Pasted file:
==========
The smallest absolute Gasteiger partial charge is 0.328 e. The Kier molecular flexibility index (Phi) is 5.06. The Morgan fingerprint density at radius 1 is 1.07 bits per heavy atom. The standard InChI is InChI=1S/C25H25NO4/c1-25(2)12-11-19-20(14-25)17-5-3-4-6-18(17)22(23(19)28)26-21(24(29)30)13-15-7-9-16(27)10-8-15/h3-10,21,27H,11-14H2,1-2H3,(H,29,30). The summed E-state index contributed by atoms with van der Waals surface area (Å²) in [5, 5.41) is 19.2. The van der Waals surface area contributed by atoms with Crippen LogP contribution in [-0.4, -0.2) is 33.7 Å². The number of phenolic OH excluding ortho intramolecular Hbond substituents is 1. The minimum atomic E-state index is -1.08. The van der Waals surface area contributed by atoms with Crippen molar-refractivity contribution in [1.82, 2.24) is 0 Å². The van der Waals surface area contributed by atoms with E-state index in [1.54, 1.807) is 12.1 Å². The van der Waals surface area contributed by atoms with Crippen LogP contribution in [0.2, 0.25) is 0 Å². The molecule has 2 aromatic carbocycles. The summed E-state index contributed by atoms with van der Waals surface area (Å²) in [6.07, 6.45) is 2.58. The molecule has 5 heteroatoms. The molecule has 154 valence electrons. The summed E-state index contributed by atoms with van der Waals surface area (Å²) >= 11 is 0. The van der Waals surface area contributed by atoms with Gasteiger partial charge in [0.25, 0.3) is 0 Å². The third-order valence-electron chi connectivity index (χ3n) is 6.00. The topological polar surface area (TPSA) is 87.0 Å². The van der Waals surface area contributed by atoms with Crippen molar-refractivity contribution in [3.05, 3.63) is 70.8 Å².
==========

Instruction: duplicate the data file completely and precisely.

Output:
The smallest absolute Gasteiger partial charge is 0.328 e. The Kier molecular flexibility index (Phi) is 5.06. The Morgan fingerprint density at radius 1 is 1.07 bits per heavy atom. The standard InChI is InChI=1S/C25H25NO4/c1-25(2)12-11-19-20(14-25)17-5-3-4-6-18(17)22(23(19)28)26-21(24(29)30)13-15-7-9-16(27)10-8-15/h3-10,21,27H,11-14H2,1-2H3,(H,29,30). The summed E-state index contributed by atoms with van der Waals surface area (Å²) in [5, 5.41) is 19.2. The van der Waals surface area contributed by atoms with Crippen LogP contribution in [-0.4, -0.2) is 33.7 Å². The number of phenolic OH excluding ortho intramolecular Hbond substituents is 1. The minimum atomic E-state index is -1.08. The van der Waals surface area contributed by atoms with Crippen molar-refractivity contribution in [1.82, 2.24) is 0 Å². The van der Waals surface area contributed by atoms with E-state index in [1.54, 1.807) is 12.1 Å². The van der Waals surface area contributed by atoms with Crippen LogP contribution in [0.2, 0.25) is 0 Å². The molecule has 2 aromatic carbocycles. The summed E-state index contributed by atoms with van der Waals surface area (Å²) in [6.07, 6.45) is 2.58. The molecule has 5 heteroatoms. The molecule has 154 valence electrons. The summed E-state index contributed by atoms with van der Waals surface area (Å²) >= 11 is 0. The van der Waals surface area contributed by atoms with Gasteiger partial charge in [0.25, 0.3) is 0 Å². The third-order valence-electron chi connectivity index (χ3n) is 6.00. The topological polar surface area (TPSA) is 87.0 Å². The van der Waals surface area contributed by atoms with Crippen molar-refractivity contribution in [3.05, 3.63) is 70.8 Å².